Emotional Quotient

ZAMBIANS are looking for a leader who does not only embody intelligence but has an emotional quotient that embraces the wishes and aspirations of all citizens.

This includes dealing with serious contentious issues that have eluded the last regime because it was blackmailed into silence, and therefore inaction.

Important institutions of governance were compromised and rendered ineffective because operatives under political tutelage failed to execute their responsibilities.

As a result a malaise set in which created frustration and anger because some groups of people in this country got away with murder.

Zambians are not looking for a technocrat but a man of the people who will articulate the true aspirations of all Zambians regardless of class, status or indeed any other consideration.

President Sata was mourned widely because he embodied the virtue of inclusivity by promising to ameliorate the plight of the poor and disadvantaged.

Whether or not this was achieved is a matter for historical account, suffice to state that the country as a whole has become a virtual worksite with roads, health institutions, education institutions and indeed new districts which are expected to deliver services in all parts of the country.

Zambians are looking for a leader with a face, empathy and an outreach that seeks to go beyond rhetorical public platitude to concrete desire to serve the most basic needs and interests of the ordinary people.

This will require that resources are directed towards the provision of vital social services to all rather than to special interest groups.

That is why some of the campaign promises in the end were patently untenable because they are heavily skewed towards either the urban or middle class population.  These may indeed have the power to influence political decisions but they certainly do not have the monopoly of claiming a larger slice of the cake than other citizens or indeed investors.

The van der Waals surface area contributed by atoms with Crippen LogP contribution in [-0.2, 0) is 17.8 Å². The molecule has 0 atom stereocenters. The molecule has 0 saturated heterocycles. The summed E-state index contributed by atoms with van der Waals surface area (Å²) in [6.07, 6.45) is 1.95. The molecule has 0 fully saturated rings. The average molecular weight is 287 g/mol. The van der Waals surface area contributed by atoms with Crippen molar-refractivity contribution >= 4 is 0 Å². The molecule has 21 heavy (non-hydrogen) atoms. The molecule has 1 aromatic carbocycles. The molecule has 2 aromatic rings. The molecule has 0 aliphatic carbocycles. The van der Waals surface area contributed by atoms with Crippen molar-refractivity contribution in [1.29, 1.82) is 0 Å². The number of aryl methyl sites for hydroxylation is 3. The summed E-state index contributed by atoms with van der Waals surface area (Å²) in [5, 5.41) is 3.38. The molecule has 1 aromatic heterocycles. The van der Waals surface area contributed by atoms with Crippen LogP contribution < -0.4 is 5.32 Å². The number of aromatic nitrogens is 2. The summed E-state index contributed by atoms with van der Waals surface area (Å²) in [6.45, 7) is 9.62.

The leader must look deeply into liberating this country from the poisonous and highly corrosive affliction of patronage that sections of society may wish to peddle by promising compromise to principle and the law.

We are on record as a newspaper, campaigning against the vice of compromise which has tarnished many institutions of governance including the judiciary, civil service, diplomatic service and other sectors of society.

Leaders should not be blackmailed by special interest because such compromise will ultimately lead to a loss of confidence, frustration and eventually anger.

Integrity must be the watch word and where any doubt arises, there must be forthright explanations.

Zambians will be on the lookout for the next 16 months to ensure that governance is restored to integrity and any vestiges of corruption are dealt with decisively.  They expect serious investigation into vices that have remained untested because there was no political will to investigate and ensure that culprits are brought to book.

Unless this is done those who take office can rest assured that we shall constantly remind them that the Zambian people yearned for liberation from small tin pot dictators and stork borers that usurp power and authority because they are able to blackmail the leadership by collusion


Categorized | Editorial

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